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Jennings Sunday: Panthers letting everyone know they’re getting better


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The Jennings County tennis team recently concluded a successful 11-9 season, reaching the sectional championship match against Greensburg.

“We played a lot better than some people expected us to play this season,” sophomore singles player Tod Brown said. “We had a pair of freshmen who were good doubles players, Adam Jackson and Owen Land.”

Jackson and Land initially began the season as the No. 2 doubles tandem. By the end of the season, however, Jackson was playing No. 1 doubles with Tyler Clerkin while Land was paired with Colton Pifer at the No. 2 position.

The new lineup helped the Panthers sweep Southwestern (Hanover) to reach the sectional championship match. Jackson and Clerkin won their match 6-3, 4-6, 6-1 while Land and Pifer dominated, 6-1, 6-0.

“I thought Pifer and Land would give us a more aggressive presence at the net,” head coach Deron Brown said. “That’s exactly what they did. Our communication really improved during the season, especially at No. 2 doubles. I could see (the No. 2 doubles tandem) getting more comfortable with each other the more they played together. Communication is important in doubles. If you don’t talk, you can get burned.”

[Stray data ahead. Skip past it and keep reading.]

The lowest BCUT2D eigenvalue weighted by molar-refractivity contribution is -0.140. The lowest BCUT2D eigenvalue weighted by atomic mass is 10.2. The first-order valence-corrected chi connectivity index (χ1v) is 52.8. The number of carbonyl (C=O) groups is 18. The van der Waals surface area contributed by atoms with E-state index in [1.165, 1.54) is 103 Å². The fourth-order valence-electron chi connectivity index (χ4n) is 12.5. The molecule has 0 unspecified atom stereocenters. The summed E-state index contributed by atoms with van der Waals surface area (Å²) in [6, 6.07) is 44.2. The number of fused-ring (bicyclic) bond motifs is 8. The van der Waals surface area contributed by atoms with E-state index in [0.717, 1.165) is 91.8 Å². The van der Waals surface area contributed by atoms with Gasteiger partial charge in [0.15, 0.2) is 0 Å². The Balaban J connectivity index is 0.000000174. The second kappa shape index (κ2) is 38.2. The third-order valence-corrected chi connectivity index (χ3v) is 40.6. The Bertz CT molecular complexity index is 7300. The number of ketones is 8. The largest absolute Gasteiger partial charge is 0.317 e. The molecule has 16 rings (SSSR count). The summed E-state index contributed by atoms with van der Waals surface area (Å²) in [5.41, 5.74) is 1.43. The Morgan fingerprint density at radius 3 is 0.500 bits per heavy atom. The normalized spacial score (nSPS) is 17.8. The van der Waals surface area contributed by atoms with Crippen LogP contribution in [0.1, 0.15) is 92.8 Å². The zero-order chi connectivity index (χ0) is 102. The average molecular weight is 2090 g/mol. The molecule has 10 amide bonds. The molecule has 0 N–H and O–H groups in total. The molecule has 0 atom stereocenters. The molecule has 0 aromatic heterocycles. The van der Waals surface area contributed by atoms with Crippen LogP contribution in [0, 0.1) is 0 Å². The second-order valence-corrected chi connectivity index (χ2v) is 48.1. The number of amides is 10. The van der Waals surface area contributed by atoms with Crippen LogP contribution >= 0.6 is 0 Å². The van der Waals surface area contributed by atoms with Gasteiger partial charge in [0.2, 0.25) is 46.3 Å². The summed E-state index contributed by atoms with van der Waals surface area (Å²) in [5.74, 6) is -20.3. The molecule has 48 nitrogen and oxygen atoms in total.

The pair often communicated on the court using subtle hand signals.

“When one of them was at the net and the other was at the back of the court, the person at the net would held up one finger if he was staying at the net and two fingers if he was going crosscourt after the serve,” Tod Brown said.

Tod Brown improved his game this season because his tennis coach was his father.

“He was a lot tougher on me than he was on the other players,” Tod Brown said. “He knew how I was capable of playing, and he wouldn’t let me off the hook.”

Tod Brown also developed a solid second serve during the season.

“When my first serve fails, I use my kick serve,” he said. “I toss the ball higher behind my head so that it will kick away from an opponent. It’s helped with my accuracy because I can usually put in the service box.”

Practicing with No. 1 singles player Bryson Mills helped Tod Brown hone his game even more.

Mills placed second in the Columbus city tournament last summer, and he has been the team’s most consistent player during the last two seasons.

“When I played (Mills) in practice, he was so good at placing the ball where he wanted to and keeping it in play,” Tod Brown said. “At the beginning of the year, I played differently whenever I was frustrated. I didn’t hit the ball where it needed to go, and I didn’t hit it as hard. I’m more patient and consistent now. Whenever I played Bryson, I had to hope that I’d hit it hard whenever he made a mistake.”

Deron Brown hopes to improve competition for the top two singles positions on the team next season by recruiting athletes from other sports, especially basketball. He wants his team to be driven and challenged internally.

“I’m not afraid to recruit athletes for tennis,” he said. “I want to bring in people who will challenge their teammates to improve. If guys don’t want to improve and they just want to show up, they can spend their time doing something else. I anticipate some new blood next season.”

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